I also discovered that "drawing out" flows from appropriate "taking in." Listening and active listening were not new ideas to me, but purposeful listening changes when one's purpose changes. In "drawing out" mode, careful listening, visualizing, and questioning about the learner's experience, knowledge, and assumptions focused and guided exchanges rather than presenting me with opportunities to make new speeches. Traditional "teaching" (you listen, I talk) doesn't work that way. The drawing-out approach can isolate facts, address context, analyze fact-context together, and build on personal experience. The process walks learners through critical thinking, creating, clarifying ideas, retrieving information, and problem-solving strategies.

My five days of workshops all offered intensive training in paired active listening. Those many and varied applications of the same skills build up a feel and flow of a radically different way of communicating and of using the same "sets" of knowledge and resources differently. Without a shift from didactic to Socratic habits, traditionally oriented teachers could morph into supposedly Socratic terrorizing of students with questions, perhaps inappropriate questions for the learning context or for the student at that moment, or a new strain of jabber-jabber, to perform rather than to produce.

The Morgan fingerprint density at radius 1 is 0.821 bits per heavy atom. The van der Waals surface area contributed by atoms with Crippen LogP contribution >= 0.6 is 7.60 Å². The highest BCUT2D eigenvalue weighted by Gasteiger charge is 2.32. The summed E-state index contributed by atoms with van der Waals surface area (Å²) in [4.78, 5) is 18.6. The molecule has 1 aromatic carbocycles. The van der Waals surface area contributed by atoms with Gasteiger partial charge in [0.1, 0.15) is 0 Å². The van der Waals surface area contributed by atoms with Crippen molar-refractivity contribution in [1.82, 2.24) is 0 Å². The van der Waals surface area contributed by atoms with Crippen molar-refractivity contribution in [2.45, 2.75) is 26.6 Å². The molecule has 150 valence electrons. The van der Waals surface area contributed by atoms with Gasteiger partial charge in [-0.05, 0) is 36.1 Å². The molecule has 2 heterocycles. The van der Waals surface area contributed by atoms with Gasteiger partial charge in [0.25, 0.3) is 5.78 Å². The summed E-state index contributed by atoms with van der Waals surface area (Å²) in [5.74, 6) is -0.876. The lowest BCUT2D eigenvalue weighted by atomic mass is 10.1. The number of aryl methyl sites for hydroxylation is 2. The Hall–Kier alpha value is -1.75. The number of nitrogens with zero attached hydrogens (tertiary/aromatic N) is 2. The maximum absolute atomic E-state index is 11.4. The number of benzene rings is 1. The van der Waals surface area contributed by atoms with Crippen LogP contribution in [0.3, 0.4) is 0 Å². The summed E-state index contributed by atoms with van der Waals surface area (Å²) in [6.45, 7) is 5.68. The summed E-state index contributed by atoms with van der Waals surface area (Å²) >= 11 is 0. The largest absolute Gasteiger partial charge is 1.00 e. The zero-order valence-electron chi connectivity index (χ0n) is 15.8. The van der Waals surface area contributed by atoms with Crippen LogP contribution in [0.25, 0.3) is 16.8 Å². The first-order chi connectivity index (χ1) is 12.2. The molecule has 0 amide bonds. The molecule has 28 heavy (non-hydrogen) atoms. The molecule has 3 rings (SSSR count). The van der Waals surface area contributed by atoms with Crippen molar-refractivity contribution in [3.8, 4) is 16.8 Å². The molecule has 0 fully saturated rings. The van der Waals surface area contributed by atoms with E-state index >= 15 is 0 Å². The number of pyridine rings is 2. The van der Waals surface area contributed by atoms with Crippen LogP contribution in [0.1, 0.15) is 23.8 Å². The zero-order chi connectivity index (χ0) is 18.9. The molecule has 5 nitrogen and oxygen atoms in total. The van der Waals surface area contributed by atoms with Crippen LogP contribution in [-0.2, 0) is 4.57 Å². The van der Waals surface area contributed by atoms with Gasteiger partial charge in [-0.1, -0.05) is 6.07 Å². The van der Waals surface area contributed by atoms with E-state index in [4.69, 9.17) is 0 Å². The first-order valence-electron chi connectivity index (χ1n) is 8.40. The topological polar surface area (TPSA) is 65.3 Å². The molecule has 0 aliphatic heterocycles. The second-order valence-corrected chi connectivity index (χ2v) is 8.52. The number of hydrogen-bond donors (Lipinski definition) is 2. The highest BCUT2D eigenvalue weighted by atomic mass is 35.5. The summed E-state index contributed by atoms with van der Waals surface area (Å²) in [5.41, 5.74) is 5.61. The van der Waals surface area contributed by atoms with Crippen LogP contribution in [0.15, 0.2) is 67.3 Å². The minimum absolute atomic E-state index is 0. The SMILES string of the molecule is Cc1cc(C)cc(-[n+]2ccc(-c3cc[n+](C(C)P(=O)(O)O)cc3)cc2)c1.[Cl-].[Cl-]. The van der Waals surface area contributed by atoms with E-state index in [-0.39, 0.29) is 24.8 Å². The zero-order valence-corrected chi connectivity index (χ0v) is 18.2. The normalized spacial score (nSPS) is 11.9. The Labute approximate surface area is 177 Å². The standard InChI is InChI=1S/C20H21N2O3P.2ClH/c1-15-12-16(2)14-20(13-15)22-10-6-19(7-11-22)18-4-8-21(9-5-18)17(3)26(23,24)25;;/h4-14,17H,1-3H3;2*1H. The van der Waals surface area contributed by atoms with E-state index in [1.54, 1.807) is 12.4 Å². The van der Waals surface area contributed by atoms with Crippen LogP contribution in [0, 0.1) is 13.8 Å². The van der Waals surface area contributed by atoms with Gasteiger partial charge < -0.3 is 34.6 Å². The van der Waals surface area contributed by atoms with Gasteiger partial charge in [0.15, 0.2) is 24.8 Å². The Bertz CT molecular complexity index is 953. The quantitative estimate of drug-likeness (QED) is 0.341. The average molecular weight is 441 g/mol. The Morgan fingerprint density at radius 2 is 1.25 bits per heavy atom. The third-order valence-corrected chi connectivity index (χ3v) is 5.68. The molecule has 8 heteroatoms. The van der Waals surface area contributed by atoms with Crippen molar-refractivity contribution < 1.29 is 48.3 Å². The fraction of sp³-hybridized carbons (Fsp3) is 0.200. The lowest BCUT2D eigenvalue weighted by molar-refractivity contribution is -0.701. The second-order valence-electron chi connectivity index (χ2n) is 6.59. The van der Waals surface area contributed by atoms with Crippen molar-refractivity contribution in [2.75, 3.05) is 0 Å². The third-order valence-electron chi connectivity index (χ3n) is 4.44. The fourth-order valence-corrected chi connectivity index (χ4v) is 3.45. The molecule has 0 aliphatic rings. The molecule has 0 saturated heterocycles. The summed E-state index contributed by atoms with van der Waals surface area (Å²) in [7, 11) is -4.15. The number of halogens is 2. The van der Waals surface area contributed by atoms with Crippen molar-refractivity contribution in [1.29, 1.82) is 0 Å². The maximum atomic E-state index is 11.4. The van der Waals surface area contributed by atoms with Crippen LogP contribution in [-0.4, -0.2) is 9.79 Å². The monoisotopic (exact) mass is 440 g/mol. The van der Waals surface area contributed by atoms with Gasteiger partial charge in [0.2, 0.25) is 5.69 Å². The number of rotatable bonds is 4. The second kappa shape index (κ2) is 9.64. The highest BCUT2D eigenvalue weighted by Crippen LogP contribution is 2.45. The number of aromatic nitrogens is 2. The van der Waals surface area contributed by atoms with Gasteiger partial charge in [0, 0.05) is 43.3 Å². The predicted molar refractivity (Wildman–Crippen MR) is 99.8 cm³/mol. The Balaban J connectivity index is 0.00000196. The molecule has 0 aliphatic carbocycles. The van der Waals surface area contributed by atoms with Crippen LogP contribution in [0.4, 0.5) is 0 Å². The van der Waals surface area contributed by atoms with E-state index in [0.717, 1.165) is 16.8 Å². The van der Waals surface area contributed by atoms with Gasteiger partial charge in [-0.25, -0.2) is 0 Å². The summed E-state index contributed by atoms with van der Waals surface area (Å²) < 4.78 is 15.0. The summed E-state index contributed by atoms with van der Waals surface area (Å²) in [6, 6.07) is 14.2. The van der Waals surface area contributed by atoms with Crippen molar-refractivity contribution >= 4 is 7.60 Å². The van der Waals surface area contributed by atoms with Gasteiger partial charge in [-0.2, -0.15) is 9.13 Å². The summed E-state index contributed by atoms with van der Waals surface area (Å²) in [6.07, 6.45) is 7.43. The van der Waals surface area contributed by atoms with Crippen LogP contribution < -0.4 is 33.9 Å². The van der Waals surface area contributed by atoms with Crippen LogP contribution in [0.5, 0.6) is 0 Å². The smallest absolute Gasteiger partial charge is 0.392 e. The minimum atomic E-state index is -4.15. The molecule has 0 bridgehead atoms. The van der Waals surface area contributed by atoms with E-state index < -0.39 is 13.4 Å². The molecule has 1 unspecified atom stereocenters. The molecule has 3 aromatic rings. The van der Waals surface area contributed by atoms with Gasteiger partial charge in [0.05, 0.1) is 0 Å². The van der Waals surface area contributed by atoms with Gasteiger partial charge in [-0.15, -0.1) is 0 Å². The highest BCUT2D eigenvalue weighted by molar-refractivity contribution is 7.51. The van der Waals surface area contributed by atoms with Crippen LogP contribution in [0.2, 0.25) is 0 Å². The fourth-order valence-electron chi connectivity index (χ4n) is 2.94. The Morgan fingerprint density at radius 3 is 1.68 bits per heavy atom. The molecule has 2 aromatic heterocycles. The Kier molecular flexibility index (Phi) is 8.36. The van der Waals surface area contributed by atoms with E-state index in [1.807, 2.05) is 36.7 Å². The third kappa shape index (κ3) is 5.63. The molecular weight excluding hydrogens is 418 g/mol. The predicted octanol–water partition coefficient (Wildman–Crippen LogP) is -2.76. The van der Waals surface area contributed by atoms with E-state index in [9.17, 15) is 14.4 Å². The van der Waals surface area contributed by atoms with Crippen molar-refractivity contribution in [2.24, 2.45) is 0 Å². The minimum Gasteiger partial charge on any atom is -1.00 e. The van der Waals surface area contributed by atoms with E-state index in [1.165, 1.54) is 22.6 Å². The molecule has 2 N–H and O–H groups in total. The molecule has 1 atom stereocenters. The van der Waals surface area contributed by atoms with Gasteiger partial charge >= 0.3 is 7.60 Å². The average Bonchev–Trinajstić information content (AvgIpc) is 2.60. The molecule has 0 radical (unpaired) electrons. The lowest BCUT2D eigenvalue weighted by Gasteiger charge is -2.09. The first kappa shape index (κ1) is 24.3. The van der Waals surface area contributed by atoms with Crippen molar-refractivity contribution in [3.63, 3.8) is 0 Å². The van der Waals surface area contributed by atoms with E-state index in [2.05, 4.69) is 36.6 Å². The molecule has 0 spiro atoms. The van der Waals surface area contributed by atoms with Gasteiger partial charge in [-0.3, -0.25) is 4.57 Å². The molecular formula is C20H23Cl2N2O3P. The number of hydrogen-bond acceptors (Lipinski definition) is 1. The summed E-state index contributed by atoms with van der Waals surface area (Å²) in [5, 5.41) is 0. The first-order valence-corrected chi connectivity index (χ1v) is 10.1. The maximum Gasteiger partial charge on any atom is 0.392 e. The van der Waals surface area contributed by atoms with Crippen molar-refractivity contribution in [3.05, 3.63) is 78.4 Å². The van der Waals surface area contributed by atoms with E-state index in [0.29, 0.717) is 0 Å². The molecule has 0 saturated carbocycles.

My five days at the Double Festival crossed many topics, but learning to listen and to ask appropriate questions — visualizing and co-experiencing my partner's mental pictures (using Win's Image-Streaming) — unexpectedly solved a 35-year mystery of where "drawing out" comes from and how it works.

I had been seeking and experimenting for decades, from a speaker-centered and then a teacher-centered perspective rather than from a learner-centered focus.

If education exists so students will learn, results appear in the student and his/her performance — not in the teacher's spiel. Tuning into and tapping into the student's perceptions, ideas, thinking and reasoning promotes learning directly. With solid learning objectives and drawing out of the student's knowledge and experience, the student engages in and participates in his or her own learning. A lively experience!

I had sought an active "drawing out" process — teacher magic performed on a student audience. I discovered a receptive way to perceive another person's world without disturbing its operation. Seeking clues to the other's experience, vision, and thoughts — actively receiving their cues, knowledge, and ideas — made "drawing out" something I could do.

Socrates had his method, but his knowledge was great as a learning facilitator; many lesser teachers today can learn from his principles, bundled with new approaches from the last 2000 years.

Such repositioning tasted good to this old crocodile who had sought the Hook of "drawing out" for decades. I'll be slurping on that learning for years to come and delighted to tell what I'm learning to do.

Carmen Clark, Madison, Wisconsin